Acoustic Behavior of Multiphase Flow Conditions in a Vertical Well
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Operation and service companies in the oil and gas industry have recently deployed Distributed Acoustic Sensing (DAS) technology as a hydraulic fracturing diagnostic tool. However the uses of DAS technology are limited to qualitative analysis of sound generation along the wellbore by pinpointing the location and measuring the intensity of noise source. Increasing reservoir complexities require future DAS applications to be equipped with quantitative analysis of the fluid flow rate, multiphase fluid injection and flowing reservoir fluid properties from the acoustic data. Signal processing technique is used in this paper to determine the flow rates from a simulated vertical fractured well. Reservoir fluid production is simulated by injecting liquid and gas through a 2 inch pipe into a 5 ½ inch diameter well. The noise produced is recorded by a hydrophone located at the perforation. The acoustic signal of sound is recorded in the time domain and is transformed into the frequency domain by Fast Fourier Transform (FFT) algorithm software to obtain the acoustic data for quantitative analysis. The experimental results show that fluid flows into the wellbore through perforation produces different acoustic pressure magnitudes and sound frequencies. The fluids used for injection in this study are water and nitrogen gas. The peak frequency indicates the type of fluid injected and its magnitude indicates the flow rate. The sound frequencies of interest are distinct for different fluids as for liquid, it is in the hundreds Hz range and for gas, it is in the thousands Hz range. It is found that there is correlation between the acoustic pressures and the flow rate of both fluids. Acoustic pressure increases with the flow rate injected.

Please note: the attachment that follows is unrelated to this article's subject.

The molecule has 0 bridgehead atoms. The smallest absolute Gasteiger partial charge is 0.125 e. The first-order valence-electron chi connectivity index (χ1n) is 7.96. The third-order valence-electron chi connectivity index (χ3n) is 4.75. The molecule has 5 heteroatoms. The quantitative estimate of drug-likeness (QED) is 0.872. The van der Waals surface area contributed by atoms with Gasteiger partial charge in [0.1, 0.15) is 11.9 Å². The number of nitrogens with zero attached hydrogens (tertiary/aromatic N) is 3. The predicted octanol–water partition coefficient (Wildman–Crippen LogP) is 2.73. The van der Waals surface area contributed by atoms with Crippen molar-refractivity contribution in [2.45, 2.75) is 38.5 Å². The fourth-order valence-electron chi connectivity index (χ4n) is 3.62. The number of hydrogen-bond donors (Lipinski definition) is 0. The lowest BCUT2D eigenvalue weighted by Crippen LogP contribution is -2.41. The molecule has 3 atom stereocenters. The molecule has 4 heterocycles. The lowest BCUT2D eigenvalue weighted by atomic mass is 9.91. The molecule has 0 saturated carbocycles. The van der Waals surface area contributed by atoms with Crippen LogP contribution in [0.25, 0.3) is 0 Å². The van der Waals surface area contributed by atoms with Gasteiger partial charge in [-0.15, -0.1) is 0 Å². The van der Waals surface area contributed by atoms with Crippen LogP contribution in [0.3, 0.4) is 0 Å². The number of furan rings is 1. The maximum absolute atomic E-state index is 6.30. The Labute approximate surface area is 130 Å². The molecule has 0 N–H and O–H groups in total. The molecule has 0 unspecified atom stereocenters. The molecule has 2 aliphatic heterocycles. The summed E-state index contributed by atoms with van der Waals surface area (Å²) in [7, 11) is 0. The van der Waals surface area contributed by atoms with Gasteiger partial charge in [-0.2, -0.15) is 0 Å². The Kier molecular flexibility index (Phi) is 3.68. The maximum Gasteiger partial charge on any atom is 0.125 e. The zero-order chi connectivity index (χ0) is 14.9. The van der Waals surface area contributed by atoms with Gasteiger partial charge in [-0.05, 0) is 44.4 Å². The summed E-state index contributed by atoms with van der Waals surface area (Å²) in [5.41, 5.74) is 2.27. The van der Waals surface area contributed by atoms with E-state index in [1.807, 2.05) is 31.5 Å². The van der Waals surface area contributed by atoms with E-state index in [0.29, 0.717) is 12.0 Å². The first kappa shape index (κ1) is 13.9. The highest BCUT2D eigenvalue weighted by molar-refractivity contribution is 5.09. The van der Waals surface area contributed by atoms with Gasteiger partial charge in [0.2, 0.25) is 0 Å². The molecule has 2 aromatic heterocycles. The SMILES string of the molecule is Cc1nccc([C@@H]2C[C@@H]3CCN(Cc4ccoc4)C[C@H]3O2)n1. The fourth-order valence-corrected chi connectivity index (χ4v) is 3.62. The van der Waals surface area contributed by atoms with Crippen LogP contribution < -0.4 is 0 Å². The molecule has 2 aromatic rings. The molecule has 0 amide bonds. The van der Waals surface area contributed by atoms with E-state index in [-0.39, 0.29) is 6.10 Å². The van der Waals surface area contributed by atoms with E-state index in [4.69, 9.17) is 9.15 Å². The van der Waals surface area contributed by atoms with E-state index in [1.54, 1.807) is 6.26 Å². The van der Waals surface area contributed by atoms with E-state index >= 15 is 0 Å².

Muslim, Nuramirah (2015). Acoustic Behavior of Multiphase Flow Conditions in a Vertical Well. Honors and Undergraduate Research. Available electronically from